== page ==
Nokia shares drop the most since 1991 after cutting outlook, suspending dividend

Nokia's shares have plummeted at the market open in Helsinki as the Finnish vendor faces continued turbulence.

The shares dropped 24 percent at the open, the biggest drop since 1991.

Shareholders are spooked after Nokia cut its outlook claiming that increased spending was necessary to compete against rivals.

In a statement, Nokia CEO Rajeev Suri said:

"Some of the risks that we flagged previously related to the initial phase of 5G are now materialising.

We expect that we will be able to progressively mitigate these issues over the course of next year.”

In the meantime, Nokia is suspending its dividends for Q3 and Q4 as it focuses on 5G investments – including developing new products, and making equipment less expensive.

“We do have an issue relating to higher product cost, which is not particularly surprising at this early stage in a new 5G radio cycle,” Suri explained during a call with reporters.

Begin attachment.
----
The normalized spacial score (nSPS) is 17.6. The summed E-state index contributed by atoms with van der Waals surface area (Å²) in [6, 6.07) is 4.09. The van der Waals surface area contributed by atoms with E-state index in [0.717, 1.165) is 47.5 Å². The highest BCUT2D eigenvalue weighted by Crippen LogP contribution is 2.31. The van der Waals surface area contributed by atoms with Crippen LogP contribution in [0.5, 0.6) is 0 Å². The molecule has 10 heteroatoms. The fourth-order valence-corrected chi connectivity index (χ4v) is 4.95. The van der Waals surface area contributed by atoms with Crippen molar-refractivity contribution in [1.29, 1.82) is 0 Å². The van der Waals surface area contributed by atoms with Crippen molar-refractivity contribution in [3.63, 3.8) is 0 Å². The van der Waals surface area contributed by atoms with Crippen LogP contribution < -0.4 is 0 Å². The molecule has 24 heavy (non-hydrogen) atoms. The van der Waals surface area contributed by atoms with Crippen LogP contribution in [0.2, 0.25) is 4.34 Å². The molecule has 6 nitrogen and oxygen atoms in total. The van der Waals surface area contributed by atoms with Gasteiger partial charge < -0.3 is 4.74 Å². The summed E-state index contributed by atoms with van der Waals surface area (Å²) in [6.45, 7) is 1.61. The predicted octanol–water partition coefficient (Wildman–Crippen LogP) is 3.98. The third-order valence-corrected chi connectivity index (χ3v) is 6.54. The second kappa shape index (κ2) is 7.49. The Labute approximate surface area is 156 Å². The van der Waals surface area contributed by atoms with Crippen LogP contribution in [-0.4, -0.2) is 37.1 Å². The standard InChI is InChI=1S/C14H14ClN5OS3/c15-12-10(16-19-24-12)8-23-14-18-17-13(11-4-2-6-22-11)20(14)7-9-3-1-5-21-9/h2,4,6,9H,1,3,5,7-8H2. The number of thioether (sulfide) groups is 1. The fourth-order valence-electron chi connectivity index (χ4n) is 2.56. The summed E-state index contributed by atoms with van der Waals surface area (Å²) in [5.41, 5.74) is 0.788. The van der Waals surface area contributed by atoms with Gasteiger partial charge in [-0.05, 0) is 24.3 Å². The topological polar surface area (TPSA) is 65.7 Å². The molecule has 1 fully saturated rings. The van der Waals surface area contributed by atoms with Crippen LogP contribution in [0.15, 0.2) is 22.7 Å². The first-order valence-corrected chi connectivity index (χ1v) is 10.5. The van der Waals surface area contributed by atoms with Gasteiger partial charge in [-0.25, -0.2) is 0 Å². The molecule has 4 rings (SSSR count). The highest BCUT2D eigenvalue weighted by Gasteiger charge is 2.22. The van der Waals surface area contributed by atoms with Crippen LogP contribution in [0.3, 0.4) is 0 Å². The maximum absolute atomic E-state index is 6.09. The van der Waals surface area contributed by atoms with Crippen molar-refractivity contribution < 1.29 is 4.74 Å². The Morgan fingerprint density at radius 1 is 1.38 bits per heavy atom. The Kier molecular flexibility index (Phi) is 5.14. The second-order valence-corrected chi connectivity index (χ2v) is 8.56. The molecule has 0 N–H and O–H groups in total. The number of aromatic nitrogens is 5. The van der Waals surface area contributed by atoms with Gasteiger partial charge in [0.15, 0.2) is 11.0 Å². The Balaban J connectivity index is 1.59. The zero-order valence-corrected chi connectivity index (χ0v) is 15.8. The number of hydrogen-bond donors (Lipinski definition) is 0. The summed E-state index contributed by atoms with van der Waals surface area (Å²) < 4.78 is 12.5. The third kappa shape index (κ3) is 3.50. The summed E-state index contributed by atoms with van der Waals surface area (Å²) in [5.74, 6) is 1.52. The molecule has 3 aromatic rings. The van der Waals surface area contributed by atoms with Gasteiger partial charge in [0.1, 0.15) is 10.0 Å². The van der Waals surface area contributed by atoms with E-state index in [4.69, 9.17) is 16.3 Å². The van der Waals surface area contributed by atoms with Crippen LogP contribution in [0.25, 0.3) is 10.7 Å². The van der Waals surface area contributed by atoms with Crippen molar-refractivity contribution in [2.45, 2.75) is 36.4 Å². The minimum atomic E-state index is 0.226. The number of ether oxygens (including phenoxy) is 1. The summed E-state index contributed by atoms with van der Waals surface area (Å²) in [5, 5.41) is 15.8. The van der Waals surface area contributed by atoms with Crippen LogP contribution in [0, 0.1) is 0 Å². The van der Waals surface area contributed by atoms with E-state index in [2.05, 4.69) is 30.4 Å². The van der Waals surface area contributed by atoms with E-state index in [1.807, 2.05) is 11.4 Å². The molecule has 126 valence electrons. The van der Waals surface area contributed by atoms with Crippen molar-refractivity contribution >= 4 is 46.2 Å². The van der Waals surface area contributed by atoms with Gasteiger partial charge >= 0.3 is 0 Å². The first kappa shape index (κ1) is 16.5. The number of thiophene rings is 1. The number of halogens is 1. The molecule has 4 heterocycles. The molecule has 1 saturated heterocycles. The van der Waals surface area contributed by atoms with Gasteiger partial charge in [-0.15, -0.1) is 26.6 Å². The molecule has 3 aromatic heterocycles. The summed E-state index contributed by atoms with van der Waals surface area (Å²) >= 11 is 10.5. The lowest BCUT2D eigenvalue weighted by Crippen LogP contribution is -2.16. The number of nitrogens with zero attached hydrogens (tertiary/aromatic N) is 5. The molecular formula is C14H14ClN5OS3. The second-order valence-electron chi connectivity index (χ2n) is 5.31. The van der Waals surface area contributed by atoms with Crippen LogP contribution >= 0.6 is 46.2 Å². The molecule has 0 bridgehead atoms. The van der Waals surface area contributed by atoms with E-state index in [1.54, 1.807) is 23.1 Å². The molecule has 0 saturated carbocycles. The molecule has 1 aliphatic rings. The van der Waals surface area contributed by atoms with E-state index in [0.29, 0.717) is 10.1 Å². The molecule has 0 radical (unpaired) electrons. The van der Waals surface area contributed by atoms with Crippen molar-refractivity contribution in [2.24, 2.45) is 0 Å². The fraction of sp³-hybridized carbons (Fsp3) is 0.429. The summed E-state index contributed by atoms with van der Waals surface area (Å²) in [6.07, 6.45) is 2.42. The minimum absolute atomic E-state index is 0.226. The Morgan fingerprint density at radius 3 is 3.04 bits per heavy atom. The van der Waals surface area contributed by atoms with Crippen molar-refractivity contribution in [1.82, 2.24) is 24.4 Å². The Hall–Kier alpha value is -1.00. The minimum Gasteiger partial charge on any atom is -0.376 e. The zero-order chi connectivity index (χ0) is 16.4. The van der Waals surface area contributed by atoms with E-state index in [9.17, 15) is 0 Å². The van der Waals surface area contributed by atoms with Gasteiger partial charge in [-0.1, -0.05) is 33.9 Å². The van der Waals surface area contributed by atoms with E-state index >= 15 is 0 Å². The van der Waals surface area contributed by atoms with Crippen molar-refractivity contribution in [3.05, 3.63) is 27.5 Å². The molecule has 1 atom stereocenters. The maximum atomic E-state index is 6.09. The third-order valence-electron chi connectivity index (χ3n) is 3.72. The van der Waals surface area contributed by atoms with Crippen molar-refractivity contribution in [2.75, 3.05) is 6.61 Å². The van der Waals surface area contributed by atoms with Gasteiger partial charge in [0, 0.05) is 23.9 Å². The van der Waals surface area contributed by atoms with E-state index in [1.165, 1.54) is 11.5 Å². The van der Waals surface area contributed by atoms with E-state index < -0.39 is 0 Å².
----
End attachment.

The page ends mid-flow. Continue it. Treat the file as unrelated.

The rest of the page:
“Those costs typically go down significantly as scale increases and cost optimisation work proceeds.”

Nokia still expects significant earnings from 5G networks in the long-term, but this will be delayed. The company predicts to see a recovery for its earnings in 2021.

Ericsson and Huawei are proving to be fierce competition for Nokia. The latter remains a key rival despite talks in major global markets over whether to ban its 5G equipment due to US-led concerns the company is controlled by Beijing and poses a national security threat.

Huawei's equipment is known for being powerful and cost-effective, making it a prime contender for operators in countries where the vendor is allowed to operate. The uncertainty around Huawei's future has provided an opportunity for Ericsson and Nokia to woo some operators for 5G contracts.

“While I’m not completely satisfied with our current performance, I am confident that our strategy remains the right one,” Suri said.

Nokia says it will resume dividend payments once its net cash is restored to around two billion euros.

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